On the day of the violence, police detained two members of Turkish President Recep Tayyip Erdogan's security detail but released them shortly afterward.
On Thursday, DC Metropolitan Police Chief Peter Newsham held a press conference where he read the names of 14 foreign nationals who face charges stemming from the incident if they return to the U.S.
He said PKK fighters and members of what Turkey calls the Fetullah Terrorist Organisation (FETO) were united in protest against him at a short distance of 40-50 metres from where he was with his bodyguards.
"It has been conveyed to the ambassador that this decision taken by USA authorities is wrong, biased and lacks legal basis", the ministry said in a statement, blaming local authorities for failing to take proper security measures with regards to the "so-called protesters". In all, nine people were hurt. "Wandering around with "justice" placards does not bring justice".
The United States also revoked the visas of multiple guards, some of whom have not been charged. "When an outcome is reached, the department will determine if any additional steps will need to be taken".
The New York Times reported last month that Dereci travelled to Washington with his cousin.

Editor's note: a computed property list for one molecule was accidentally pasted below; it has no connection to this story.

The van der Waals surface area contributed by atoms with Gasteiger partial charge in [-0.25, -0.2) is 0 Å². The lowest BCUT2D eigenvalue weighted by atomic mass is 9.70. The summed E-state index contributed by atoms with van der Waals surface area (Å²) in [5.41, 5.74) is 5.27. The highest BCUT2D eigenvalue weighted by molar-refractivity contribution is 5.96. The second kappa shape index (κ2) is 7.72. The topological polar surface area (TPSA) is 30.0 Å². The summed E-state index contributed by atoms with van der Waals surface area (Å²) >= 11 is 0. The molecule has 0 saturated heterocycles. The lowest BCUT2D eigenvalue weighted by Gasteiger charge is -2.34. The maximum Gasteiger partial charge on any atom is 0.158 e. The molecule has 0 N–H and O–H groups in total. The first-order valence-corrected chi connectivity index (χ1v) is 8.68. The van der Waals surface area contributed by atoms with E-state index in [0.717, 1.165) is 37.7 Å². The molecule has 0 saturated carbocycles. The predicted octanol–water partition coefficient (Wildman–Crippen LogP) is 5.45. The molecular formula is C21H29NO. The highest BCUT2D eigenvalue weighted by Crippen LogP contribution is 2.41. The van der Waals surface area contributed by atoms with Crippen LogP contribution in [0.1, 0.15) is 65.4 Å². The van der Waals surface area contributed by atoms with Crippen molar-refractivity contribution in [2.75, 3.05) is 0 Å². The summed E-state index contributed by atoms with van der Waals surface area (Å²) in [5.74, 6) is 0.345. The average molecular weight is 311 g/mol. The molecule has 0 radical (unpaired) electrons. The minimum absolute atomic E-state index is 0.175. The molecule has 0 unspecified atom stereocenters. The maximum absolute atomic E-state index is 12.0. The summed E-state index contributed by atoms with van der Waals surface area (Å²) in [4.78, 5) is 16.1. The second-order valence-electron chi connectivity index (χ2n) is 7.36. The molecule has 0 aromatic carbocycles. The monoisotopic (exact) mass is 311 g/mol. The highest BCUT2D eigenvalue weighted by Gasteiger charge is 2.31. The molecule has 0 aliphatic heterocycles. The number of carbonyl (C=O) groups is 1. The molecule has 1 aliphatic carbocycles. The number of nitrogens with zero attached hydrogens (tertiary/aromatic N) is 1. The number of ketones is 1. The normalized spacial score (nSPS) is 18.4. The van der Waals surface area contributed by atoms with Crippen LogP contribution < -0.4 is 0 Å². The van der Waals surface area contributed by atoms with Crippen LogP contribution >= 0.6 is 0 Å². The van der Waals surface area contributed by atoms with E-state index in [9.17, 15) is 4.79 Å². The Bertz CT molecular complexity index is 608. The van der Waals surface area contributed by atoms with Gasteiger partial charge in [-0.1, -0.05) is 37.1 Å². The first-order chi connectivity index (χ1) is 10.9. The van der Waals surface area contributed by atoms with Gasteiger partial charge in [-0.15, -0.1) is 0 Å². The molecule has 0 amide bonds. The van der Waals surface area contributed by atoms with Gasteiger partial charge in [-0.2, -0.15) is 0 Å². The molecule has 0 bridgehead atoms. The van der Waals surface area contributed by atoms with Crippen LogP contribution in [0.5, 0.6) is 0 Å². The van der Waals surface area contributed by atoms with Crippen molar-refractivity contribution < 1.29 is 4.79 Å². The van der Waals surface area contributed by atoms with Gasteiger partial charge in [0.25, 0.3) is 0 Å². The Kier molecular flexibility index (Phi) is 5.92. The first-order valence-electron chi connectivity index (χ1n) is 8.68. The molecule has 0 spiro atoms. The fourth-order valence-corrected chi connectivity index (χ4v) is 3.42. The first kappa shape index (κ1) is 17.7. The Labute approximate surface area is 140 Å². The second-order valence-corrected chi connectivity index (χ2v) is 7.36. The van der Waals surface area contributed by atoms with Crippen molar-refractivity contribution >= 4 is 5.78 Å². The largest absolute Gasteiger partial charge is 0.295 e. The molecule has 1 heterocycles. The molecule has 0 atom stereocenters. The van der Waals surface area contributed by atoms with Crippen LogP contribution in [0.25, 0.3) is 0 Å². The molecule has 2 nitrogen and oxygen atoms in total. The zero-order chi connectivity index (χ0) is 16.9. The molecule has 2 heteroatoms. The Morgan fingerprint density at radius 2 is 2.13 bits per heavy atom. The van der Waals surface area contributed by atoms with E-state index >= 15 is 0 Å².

But Washington held that Erdogan's security detail had no justification to attack the small group of Kurdish and Armenian protesters outside the Turkish ambassador's residence on 16 May, just after Erdogan met with President Donald Trump at the White House. His role in the clash, if any, is unclear. The State Department will continue to work with law enforcement and the relevant legal authorities in the case. Turkey fears these weapons will eventually end up in the hands of the P.K.K.in Turkey.
In his remarks, Erdogan claimed the protesters were all affiliated with the violent separatist Kurdistan Workers' Party (PKK) and the Fethullah Terrorist Organization (FETO), which is the Turkish government's name for the followers of exiled cleric Fethullah Gulen, now a resident of Pennsylvania.
USA officials had strongly criticized the Turkish government after Erdogan's security forces for the violence, and the State Department summoned Turkey's ambassador to the U.S.to complain.
Speaking at a dinner to break the Ramadan fast in Ankara, President Recep Tayyip Erdogan asked, "what kind of a law is this?"
"Can you imagine what would the attitude be if something similar happens in Turkey?" he said. Erdogan said the United States had no right to arrest his guards, who he said were protecting him from "terrorists".
The CHP leader, dressed in a blue shirt, baseball hat and sport shoes, said the march was a challenge to injustice and was needed "because there is no independent judiciary". "No matter what they say". The U.S. State Department has not ruled out demanding their extradition.
After Thursday's reaction, that does not appear likely. "Rarely have I seen, in my nearly 28 years of policing, the type of thing that I saw on Sheridan Circle on that particular day", said Chief Newsham. In 2011, Mr. Erdogan's guards took part in a fight at the United Nations that sent at least one security officer to the hospital.
The skirmish in May does not appear to have been an isolated incident.
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